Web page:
We spent four days in Belize in July of this year. Two of those days were on the island Caye Caulker, which we reached with a ferry from Belize City. This is the view you have of the island when approaching by ferry:
Here’s a short history to give insight into why Belize is the only English speaking country in Central America: There used to be a Mayan population in Belize. We visited the Mayan ruins of Cahal Pech and Xunantunich while we were in Belize, but there are many other ruins all across the country.
During the 16th century Spain was invading the Yucatan area of Mexico, which is just North of Belize. English buccaneers (pirates) were cutting logwood in the Yucatan area and according to legend, one buccaneer named Peter Wallis (the Spanish pronounced his name as Ballis) gave his name to the Belize river. The British and Spanish continued to attack and fight with each other, until the British drove off the Spanish in the Battle of St. George’s Caye in 1798.
The British imported slaves from other British colonies and eventually the creole culture was formed. Slavery technically ended in1838, but the British masters continued to control the country for more than a century by denying access to land and by limiting freedmen’s economic freedom. During these years the British attacked Mayan villages in an attempt to drive the Mayans out.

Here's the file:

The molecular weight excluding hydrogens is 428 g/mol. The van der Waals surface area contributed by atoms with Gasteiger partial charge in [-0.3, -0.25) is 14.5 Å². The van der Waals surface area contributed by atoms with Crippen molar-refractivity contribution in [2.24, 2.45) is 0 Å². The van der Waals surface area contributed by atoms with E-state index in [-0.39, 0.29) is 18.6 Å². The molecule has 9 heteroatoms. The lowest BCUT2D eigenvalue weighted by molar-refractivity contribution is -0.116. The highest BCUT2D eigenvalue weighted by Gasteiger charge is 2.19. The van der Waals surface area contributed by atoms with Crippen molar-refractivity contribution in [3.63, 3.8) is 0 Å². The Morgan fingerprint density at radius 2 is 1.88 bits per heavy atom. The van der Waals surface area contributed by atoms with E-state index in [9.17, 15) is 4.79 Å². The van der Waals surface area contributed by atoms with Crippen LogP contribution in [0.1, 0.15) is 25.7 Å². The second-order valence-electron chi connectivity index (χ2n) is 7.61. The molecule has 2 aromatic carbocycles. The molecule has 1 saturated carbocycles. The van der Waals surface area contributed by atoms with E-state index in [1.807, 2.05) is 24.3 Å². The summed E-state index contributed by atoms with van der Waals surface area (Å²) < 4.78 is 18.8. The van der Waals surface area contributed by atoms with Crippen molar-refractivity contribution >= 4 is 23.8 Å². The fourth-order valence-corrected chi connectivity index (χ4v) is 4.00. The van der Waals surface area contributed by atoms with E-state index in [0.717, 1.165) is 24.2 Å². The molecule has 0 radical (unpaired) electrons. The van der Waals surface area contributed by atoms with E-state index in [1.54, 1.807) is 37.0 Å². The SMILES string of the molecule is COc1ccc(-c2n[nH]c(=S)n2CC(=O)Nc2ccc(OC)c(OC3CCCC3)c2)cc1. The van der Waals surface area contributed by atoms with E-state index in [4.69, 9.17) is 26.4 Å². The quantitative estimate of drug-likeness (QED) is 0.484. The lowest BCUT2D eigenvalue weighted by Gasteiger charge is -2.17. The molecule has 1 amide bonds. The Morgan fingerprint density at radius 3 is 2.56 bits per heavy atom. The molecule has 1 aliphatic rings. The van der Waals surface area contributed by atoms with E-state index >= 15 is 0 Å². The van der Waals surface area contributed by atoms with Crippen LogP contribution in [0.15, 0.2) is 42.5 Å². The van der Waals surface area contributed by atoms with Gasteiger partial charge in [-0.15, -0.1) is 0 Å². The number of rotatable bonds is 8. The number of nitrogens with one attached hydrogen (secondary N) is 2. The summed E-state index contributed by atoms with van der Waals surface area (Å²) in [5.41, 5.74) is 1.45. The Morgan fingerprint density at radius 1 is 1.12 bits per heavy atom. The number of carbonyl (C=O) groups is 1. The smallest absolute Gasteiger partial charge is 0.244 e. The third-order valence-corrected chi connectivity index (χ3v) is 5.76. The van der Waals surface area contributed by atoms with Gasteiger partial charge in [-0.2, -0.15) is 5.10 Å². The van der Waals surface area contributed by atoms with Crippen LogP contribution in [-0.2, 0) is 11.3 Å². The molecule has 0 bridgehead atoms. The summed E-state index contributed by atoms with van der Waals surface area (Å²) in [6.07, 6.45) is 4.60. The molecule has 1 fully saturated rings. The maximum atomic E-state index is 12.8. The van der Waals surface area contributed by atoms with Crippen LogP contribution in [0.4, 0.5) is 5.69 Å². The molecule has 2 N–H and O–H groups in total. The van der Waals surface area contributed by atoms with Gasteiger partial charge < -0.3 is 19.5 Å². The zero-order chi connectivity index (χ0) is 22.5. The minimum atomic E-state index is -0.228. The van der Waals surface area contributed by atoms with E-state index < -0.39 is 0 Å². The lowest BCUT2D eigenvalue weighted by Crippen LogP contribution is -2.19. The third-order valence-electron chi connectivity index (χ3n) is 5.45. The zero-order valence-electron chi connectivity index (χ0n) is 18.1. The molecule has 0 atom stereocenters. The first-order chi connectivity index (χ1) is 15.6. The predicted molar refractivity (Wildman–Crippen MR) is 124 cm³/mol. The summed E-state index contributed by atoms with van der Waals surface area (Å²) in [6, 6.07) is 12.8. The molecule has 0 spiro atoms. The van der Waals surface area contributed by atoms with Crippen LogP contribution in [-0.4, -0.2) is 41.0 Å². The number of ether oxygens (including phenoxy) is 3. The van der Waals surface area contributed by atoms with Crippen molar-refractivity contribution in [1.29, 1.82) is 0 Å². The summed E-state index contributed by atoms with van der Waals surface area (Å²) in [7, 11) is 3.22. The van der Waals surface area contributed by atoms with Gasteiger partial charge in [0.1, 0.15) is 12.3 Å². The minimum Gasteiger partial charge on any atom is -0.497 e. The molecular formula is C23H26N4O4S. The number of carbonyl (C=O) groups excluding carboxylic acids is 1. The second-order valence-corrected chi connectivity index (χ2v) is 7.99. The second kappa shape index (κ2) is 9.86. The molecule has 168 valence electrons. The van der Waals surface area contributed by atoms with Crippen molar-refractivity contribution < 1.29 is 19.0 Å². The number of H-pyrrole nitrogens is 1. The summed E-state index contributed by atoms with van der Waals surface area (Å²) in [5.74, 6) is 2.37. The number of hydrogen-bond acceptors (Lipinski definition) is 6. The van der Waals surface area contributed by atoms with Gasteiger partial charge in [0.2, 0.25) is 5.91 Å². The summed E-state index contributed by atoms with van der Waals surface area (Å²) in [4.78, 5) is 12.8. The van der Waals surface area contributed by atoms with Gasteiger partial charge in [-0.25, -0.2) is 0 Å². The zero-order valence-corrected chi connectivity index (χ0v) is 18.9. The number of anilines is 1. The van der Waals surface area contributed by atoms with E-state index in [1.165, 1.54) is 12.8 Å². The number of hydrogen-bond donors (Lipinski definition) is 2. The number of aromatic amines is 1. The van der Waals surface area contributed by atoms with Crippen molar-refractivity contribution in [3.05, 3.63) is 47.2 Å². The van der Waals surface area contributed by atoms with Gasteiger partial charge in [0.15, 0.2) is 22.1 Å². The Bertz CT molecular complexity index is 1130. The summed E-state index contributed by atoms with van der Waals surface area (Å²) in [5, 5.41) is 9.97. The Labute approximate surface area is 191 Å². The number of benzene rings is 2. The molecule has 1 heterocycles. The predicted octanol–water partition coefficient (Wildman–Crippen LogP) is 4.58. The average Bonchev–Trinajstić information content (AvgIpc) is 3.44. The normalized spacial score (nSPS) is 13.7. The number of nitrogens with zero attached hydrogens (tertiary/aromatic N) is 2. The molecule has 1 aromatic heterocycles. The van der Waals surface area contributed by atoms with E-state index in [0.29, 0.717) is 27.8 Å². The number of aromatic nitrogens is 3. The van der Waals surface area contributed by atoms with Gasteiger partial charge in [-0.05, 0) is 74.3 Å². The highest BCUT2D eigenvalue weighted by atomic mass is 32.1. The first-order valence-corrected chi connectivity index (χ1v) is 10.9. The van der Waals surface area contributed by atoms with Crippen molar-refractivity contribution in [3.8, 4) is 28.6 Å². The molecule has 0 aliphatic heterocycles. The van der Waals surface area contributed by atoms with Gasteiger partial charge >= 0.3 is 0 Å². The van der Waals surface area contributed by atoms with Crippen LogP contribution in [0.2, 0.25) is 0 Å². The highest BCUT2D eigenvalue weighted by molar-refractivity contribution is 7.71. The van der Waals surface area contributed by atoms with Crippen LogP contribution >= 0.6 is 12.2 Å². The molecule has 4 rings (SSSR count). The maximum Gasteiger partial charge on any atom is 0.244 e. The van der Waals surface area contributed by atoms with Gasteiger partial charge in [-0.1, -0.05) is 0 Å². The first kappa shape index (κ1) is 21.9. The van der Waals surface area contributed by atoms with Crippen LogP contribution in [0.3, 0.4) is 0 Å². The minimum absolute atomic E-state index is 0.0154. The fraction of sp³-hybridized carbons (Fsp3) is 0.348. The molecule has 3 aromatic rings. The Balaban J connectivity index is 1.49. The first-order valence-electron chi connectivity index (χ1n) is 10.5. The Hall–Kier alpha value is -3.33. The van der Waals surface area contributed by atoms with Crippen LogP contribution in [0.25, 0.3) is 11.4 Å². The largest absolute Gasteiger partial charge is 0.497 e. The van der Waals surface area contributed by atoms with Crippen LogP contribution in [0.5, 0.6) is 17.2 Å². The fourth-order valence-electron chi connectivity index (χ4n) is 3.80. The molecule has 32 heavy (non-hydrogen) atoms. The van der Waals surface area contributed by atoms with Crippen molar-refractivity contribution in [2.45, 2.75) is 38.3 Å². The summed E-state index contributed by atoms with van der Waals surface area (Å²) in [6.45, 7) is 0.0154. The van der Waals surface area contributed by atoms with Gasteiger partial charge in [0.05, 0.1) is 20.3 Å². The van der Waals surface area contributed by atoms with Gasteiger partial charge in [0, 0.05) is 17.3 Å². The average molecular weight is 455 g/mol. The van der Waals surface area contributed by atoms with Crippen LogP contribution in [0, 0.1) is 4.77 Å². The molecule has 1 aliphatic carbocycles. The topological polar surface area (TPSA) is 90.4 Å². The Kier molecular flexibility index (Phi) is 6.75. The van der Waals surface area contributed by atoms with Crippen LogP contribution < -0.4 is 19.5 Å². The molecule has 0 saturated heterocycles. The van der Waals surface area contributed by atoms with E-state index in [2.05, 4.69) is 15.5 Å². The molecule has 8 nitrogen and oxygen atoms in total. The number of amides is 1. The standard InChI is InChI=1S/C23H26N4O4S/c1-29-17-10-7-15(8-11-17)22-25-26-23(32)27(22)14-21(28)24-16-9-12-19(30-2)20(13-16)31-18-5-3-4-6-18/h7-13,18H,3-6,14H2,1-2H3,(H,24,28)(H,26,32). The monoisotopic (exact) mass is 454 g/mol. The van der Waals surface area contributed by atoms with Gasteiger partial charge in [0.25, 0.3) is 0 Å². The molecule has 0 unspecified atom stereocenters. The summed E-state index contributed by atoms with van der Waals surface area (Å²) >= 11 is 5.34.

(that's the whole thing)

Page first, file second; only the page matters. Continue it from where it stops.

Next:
In 1862, the settlement of Belize was declared a British colony named British Honduras.
In 1859, under the terms of the Anglo-Guatemalan Treaty, Guatemala agreed to recognize Belize as British territory and in exchange Great Britain promised to build a road from Guatemala to the nearby Belize town of Punta Gorda. The road between Guatemala and Belize still has to be constructed, and Guatemalans are currently fighting to claim back part of Belize’s land that they feel belong to them.
Belize, the youngest country in Central America became an independent country in 1981.
Belize reminded me of Mozambique, with palm trees everywhere and dilapidated buildings lining the streets of Belize City. These photos show the sandy streets of Caye Caulker where silly tourists drive around in golf carts.
As we walked with the dogs a local guy called out: “Thunder! That’s the sixth time you’re getting a walk today!” Another guy said that the dog Dirk was walking used to be his dog. I didn’t feel comfortable to take photos of any of the locals – swearing is part of their local creole language, and I did not want to get into a fight with any of the people who acted and talked like American gangsters. Creole is a strange language – it sounds exactly like English, but I can’t understand a word of it, except the swear words.
Despite the beautiful white sand, there’s not really a beach where people lay around to tan and swim. At sunset, people gather around the area where the island was split in two by a hurricane in 1961; the spot is known simply as the split.
Here you sit on one side of the island with a drink and watch the sun set over the other part of the island. Apparently you can swim to the other side of the island, but you have to take a stick with you to fight off territorial stray dogs.
We missed the annual lobster festival by a month, but we still chose a sidewalk restaurant run by a very loud lady named Fran to eat a Lobster dish. Much to our dismay, the lobster we ate was not whole lobster, but we enjoyed our meal, while Fran swore loudly at a poor man who dared to cycle through her restaurant with his bike.